What engine will power the next commercial supersonic jetliner? For Boom Supersonic it is all about finding the right core. CEO Blake Scholl spoke recently at the joint Wings Club/IATA Aviation Day USA event, sharing his vision for the return of supersonic commercial flight. But the big question – what engine will power the 55 seat, Mach 2.2 jet – was not touched in the presentation. After his time on stage Scholl acknowledged that the power plant remains a significant open item but also believes it is a relatively easy challenge to address.
Scholl expects to make a down-select on Boom airliner engine choice next year, choice between "derivative" of civil engine, or "clean-sheet design" #avgeek #DAS17
— Tim Robinson (@RAeSTimR) November 13, 2017
Three engine vendors are currently participating in process to potentially deliver Boom’s new power plant. Scholl didn’t specifically name them but w can assume that Rolls Royce, Pratt & Whitney and GE are the companies he’s talking about. He also emphasized that the “core” of the engine ultimately selected will almost certainly be from an existing, in service commercial engine, “[T]here are multiple existing cores we can reuse.” That’s a massive savings in development costs and time as well as certification effort.
It is not a new technology engine, it is a new design engine. You’ve got knobs on an engine like bypass ratio and pressure ratio and they’re set in certain places for the 787 and you want to set them in different places for this airplane. It is moving the knobs, it is not let’s invent variable cycle or something that’s never been certified before.
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Using an existing core helps ease the process, but that doesn’t mean it is easy. One need only look at the ongoing challenges with the A320neo engines to recognize that these newer designs, while more efficient and more powerful and quieter and otherwise amazing are also more complex systems than ever. Delivering the rock-solid, reliable product demanded of commercial air transport is not a trivial task and even just minor “tuning the knobs” of these designs can bring about significant challenges. Given Boom’s stated plans of a certified aircraft operating in commercial service by 2023 any challenges are risky, but especially engine challenges.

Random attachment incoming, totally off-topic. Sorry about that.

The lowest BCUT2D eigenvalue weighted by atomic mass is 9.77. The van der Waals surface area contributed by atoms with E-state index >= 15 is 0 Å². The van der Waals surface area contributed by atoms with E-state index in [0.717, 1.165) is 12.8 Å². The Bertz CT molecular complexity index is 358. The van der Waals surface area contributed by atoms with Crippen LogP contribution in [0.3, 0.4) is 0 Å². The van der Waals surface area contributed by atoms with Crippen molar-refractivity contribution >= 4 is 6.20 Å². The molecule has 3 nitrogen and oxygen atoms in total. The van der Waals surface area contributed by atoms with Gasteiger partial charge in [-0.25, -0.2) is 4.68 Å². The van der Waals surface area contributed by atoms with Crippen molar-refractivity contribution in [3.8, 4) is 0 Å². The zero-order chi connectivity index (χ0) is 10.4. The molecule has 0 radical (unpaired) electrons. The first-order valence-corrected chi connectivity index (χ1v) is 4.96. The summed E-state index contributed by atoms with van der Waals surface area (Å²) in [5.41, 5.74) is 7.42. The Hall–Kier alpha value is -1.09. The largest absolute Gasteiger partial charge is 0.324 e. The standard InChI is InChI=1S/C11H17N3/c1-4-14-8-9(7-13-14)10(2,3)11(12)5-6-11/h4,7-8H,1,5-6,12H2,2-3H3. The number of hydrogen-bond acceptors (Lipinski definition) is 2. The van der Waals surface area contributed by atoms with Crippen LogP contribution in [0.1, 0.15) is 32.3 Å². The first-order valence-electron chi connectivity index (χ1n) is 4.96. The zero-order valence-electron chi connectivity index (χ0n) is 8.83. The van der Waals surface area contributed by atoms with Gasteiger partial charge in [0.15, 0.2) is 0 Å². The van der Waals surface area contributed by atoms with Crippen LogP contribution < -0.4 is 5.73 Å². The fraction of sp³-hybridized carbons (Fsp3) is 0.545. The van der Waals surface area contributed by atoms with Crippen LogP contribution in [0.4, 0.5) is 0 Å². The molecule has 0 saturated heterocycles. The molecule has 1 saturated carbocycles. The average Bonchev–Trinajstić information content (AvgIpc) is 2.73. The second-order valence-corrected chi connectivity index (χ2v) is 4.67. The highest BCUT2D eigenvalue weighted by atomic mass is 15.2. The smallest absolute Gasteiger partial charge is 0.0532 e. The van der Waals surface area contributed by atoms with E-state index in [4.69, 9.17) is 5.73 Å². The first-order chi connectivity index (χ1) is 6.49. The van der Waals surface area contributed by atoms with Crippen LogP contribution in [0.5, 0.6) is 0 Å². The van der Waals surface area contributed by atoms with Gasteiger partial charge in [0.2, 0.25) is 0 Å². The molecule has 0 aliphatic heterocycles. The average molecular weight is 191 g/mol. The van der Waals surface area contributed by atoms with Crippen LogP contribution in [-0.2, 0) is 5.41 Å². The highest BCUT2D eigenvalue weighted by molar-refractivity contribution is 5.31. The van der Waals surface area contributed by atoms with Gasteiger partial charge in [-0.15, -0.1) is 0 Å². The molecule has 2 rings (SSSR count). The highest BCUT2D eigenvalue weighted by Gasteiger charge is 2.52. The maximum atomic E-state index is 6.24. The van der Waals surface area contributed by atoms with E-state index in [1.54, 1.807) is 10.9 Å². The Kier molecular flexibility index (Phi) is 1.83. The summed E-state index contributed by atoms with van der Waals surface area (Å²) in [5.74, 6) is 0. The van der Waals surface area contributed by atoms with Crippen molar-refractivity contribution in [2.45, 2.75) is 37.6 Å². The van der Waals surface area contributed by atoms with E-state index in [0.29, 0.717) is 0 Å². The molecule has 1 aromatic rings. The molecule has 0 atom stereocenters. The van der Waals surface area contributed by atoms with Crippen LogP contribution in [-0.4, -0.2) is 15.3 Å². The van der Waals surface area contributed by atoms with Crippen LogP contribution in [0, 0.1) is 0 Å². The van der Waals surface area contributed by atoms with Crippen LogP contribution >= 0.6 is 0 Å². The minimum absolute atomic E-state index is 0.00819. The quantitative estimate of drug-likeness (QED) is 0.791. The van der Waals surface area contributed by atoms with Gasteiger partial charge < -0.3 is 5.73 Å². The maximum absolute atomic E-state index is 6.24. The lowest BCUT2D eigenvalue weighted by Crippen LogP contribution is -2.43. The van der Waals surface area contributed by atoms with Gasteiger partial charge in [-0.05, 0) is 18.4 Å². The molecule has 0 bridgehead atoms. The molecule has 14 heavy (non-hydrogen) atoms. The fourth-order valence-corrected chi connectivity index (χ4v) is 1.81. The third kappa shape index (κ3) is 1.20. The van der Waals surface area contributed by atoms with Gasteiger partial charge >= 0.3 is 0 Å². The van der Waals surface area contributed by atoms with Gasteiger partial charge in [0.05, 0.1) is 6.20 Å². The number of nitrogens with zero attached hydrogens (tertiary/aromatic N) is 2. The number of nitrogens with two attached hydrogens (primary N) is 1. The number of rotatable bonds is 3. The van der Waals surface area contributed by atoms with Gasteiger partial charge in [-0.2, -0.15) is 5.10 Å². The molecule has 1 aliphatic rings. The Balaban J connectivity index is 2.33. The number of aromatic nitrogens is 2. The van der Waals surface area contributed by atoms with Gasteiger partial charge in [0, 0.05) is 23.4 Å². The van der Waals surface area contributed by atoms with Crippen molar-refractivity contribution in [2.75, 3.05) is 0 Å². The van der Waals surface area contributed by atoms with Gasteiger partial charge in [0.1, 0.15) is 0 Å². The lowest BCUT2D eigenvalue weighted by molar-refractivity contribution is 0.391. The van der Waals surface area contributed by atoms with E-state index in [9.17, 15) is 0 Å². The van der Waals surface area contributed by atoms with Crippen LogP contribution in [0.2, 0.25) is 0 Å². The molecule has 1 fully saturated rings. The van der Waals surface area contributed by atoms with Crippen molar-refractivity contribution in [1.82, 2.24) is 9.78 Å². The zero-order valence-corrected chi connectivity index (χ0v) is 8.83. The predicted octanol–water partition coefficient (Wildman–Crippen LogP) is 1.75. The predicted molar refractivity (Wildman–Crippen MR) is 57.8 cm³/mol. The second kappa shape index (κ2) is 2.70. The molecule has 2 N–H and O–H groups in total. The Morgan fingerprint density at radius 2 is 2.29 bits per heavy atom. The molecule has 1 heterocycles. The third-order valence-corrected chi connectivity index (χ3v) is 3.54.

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Boeing is familiar with those challenges as well. With a stated goal of the 2025 timeframe for entry-in-service of the still-theoretical NMA aircraft Boeing also faces doubts from its potential airline customers about meeting that target. While delivering the new fuselage and wing should be relatively easy for the company – even with the ovoid body shape – the power plant is also a challenge for the NMA. Flight Global notes that those vendors are quiet about their possible participation in the Boeing project as well.
CFM International, Pratt and Whitney (P&W) and Rolls-Royce are all competing to supply engines to the NMA. CFM has not provided details of its proposed architecture, P&W plans a scaled up version of its geared turbofan (GTF) and Rolls-Royce the so-called UltraFan with a reduction gear. …
All three engine manufactuers are tight lipped about the status of their NMA engines that, coupled with some of the delays meeting deadlines for current aircraft programmes, raise questions about their ability to deliver on time for the proposed Boeing widebody.
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Scholl also addressed the range challenges the current design faces. Capped at 4,500 nautical miles most transpacific routes require a refueling stop somewhere along the way. His travel time estimates – 5.5 hours between San Francisco and Tokyo, for example – account for those stops and he’s already talking up possible locations to meet those needs.
It is not like you go to the gate and get off and back on or change planes. You land, the fuel truck comes, you taxi to the other end of the runway. It is like a pit stop.
Anchorage is a well suited waypoint for Tokyo or Seoul. It even covers Beijing, Shanghai and Taipei well enough. Hong Kong is a stretch too far, however. Anchorage is also very familiar with the “gas-and-go” business; the airport long served both passenger and cargo flights in that role. It will remain to be seen if US immigration policy can be adjusted to allow for the passengers to remain on board rather than clear at Anchorage as their point of entry to the US, though that’s a very small issue many years away still.
In the South Pacific Tahiti is well positioned to connect traffic between the US mainland and Australia. Honolulu offers a smaller diversion distance but sits on the edge of allowable range to Sydney and too far from Melbourne to work for the design spec.
Would you rather have an 11 hour flight to Tokyo that doesn’t refuel or 5.5 hours with a bump in the middle? I think a lot of passengers will choose the latter which is we we talk about doing those routes.
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Ted Shevlin says
Skeptical, but please let it be so. My cousins’ house is right under the curved departure path of JFK’s 31L in the Rockaways, and growing up, I saw and heard so many Concordes departing that airport. You could always tell when it was a Concorde and not a regular plane overhead.
I spent my whole childhood wanting to fly that thing and unfortunately became a frequent flier two years after its retirement. Total bucket list item to reach Mach 2.
Seth Miller says
I’m 100% with you, Ted. Every time I go into one of these conversations with Blake Scholl (the CEO) I express professional skepticism and personal fan-boy like hope that it’ll happen.
But the professional in me looks at the engine issues here and says, “How are they really going to get something designed and built and in production fast enough to meet this incredibly aggressive timeline?” Especially when the market appears so small.